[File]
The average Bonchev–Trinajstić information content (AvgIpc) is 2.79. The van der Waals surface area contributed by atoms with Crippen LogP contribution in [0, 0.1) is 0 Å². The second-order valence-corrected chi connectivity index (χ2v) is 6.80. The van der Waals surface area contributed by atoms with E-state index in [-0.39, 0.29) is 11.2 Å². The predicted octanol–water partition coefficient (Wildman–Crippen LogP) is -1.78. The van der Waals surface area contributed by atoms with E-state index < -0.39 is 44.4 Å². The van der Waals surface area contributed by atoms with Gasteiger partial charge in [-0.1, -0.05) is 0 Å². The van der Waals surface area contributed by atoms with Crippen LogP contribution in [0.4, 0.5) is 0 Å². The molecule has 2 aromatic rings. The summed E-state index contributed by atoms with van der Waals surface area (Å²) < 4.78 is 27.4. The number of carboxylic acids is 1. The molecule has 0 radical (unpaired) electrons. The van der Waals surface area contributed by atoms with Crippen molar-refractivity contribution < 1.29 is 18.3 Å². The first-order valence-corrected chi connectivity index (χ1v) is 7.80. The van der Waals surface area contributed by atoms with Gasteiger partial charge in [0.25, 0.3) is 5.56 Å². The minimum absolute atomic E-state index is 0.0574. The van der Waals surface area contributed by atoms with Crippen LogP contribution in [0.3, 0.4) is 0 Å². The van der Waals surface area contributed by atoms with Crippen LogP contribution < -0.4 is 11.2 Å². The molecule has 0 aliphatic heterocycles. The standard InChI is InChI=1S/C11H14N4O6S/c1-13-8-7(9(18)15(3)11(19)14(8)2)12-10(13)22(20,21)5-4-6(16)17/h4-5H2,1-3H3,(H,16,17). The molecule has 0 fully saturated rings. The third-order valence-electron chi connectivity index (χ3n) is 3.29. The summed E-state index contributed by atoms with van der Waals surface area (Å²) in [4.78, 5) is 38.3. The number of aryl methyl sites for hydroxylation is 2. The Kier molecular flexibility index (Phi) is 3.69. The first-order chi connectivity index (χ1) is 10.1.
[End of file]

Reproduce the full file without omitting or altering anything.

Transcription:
The average Bonchev–Trinajstić information content (AvgIpc) is 2.79. The van der Waals surface area contributed by atoms with Crippen LogP contribution in [0, 0.1) is 0 Å². The second-order valence-corrected chi connectivity index (χ2v) is 6.80. The van der Waals surface area contributed by atoms with E-state index in [-0.39, 0.29) is 11.2 Å². The predicted octanol–water partition coefficient (Wildman–Crippen LogP) is -1.78. The van der Waals surface area contributed by atoms with E-state index < -0.39 is 44.4 Å². The van der Waals surface area contributed by atoms with Gasteiger partial charge in [-0.1, -0.05) is 0 Å². The van der Waals surface area contributed by atoms with Crippen LogP contribution in [0.4, 0.5) is 0 Å². The molecule has 2 aromatic rings. The summed E-state index contributed by atoms with van der Waals surface area (Å²) < 4.78 is 27.4. The number of carboxylic acids is 1. The molecule has 0 radical (unpaired) electrons. The van der Waals surface area contributed by atoms with Crippen molar-refractivity contribution < 1.29 is 18.3 Å². The first-order valence-corrected chi connectivity index (χ1v) is 7.80. The van der Waals surface area contributed by atoms with Gasteiger partial charge in [0.25, 0.3) is 5.56 Å². The minimum absolute atomic E-state index is 0.0574. The van der Waals surface area contributed by atoms with Crippen LogP contribution in [0.3, 0.4) is 0 Å². The van der Waals surface area contributed by atoms with Crippen LogP contribution < -0.4 is 11.2 Å². The molecule has 0 aliphatic heterocycles. The standard InChI is InChI=1S/C11H14N4O6S/c1-13-8-7(9(18)15(3)11(19)14(8)2)12-10(13)22(20,21)5-4-6(16)17/h4-5H2,1-3H3,(H,16,17). The molecule has 0 fully saturated rings. The third-order valence-electron chi connectivity index (χ3n) is 3.29. The summed E-state index contributed by atoms with van der Waals surface area (Å²) in [4.78, 5) is 38.3. The number of aryl methyl sites for hydroxylation is 2. The Kier molecular flexibility index (Phi) is 3.69. The first-order chi connectivity index (χ1) is 10.1.